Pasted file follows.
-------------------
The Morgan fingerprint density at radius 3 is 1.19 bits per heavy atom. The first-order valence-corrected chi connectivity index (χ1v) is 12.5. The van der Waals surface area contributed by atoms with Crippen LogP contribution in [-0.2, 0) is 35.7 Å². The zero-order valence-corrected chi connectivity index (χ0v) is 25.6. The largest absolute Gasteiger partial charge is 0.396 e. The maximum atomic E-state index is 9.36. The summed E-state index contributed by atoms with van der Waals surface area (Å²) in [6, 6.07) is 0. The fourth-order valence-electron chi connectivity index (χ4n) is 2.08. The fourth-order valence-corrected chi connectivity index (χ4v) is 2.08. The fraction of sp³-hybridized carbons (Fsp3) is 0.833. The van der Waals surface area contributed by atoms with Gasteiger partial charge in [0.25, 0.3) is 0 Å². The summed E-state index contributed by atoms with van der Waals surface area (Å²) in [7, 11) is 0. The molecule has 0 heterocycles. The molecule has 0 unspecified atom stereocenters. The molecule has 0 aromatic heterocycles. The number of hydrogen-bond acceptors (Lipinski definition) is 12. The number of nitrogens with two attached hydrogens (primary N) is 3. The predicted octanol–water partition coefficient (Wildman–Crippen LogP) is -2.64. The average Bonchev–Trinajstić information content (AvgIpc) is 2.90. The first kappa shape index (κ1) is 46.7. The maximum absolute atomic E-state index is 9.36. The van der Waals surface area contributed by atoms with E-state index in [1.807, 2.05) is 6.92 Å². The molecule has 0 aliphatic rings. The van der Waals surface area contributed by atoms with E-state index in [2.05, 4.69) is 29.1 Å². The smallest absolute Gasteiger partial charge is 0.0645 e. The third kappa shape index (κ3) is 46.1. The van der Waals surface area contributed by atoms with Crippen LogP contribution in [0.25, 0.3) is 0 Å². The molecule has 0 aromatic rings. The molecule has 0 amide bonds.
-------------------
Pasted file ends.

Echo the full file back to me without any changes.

The Morgan fingerprint density at radius 3 is 1.19 bits per heavy atom. The first-order valence-corrected chi connectivity index (χ1v) is 12.5. The van der Waals surface area contributed by atoms with Crippen LogP contribution in [-0.2, 0) is 35.7 Å². The zero-order valence-corrected chi connectivity index (χ0v) is 25.6. The largest absolute Gasteiger partial charge is 0.396 e. The maximum atomic E-state index is 9.36. The summed E-state index contributed by atoms with van der Waals surface area (Å²) in [6, 6.07) is 0. The fourth-order valence-electron chi connectivity index (χ4n) is 2.08. The fourth-order valence-corrected chi connectivity index (χ4v) is 2.08. The fraction of sp³-hybridized carbons (Fsp3) is 0.833. The van der Waals surface area contributed by atoms with Gasteiger partial charge in [0.25, 0.3) is 0 Å². The summed E-state index contributed by atoms with van der Waals surface area (Å²) in [7, 11) is 0. The molecule has 0 heterocycles. The molecule has 0 unspecified atom stereocenters. The molecule has 0 aromatic heterocycles. The number of hydrogen-bond acceptors (Lipinski definition) is 12. The number of nitrogens with two attached hydrogens (primary N) is 3. The predicted octanol–water partition coefficient (Wildman–Crippen LogP) is -2.64. The average Bonchev–Trinajstić information content (AvgIpc) is 2.90. The first kappa shape index (κ1) is 46.7. The maximum absolute atomic E-state index is 9.36. The van der Waals surface area contributed by atoms with E-state index in [1.807, 2.05) is 6.92 Å². The molecule has 0 aliphatic rings. The van der Waals surface area contributed by atoms with E-state index in [2.05, 4.69) is 29.1 Å². The smallest absolute Gasteiger partial charge is 0.0645 e. The third kappa shape index (κ3) is 46.1. The van der Waals surface area contributed by atoms with Crippen LogP contribution in [0.25, 0.3) is 0 Å². The molecule has 0 aromatic rings. The molecule has 0 amide bonds.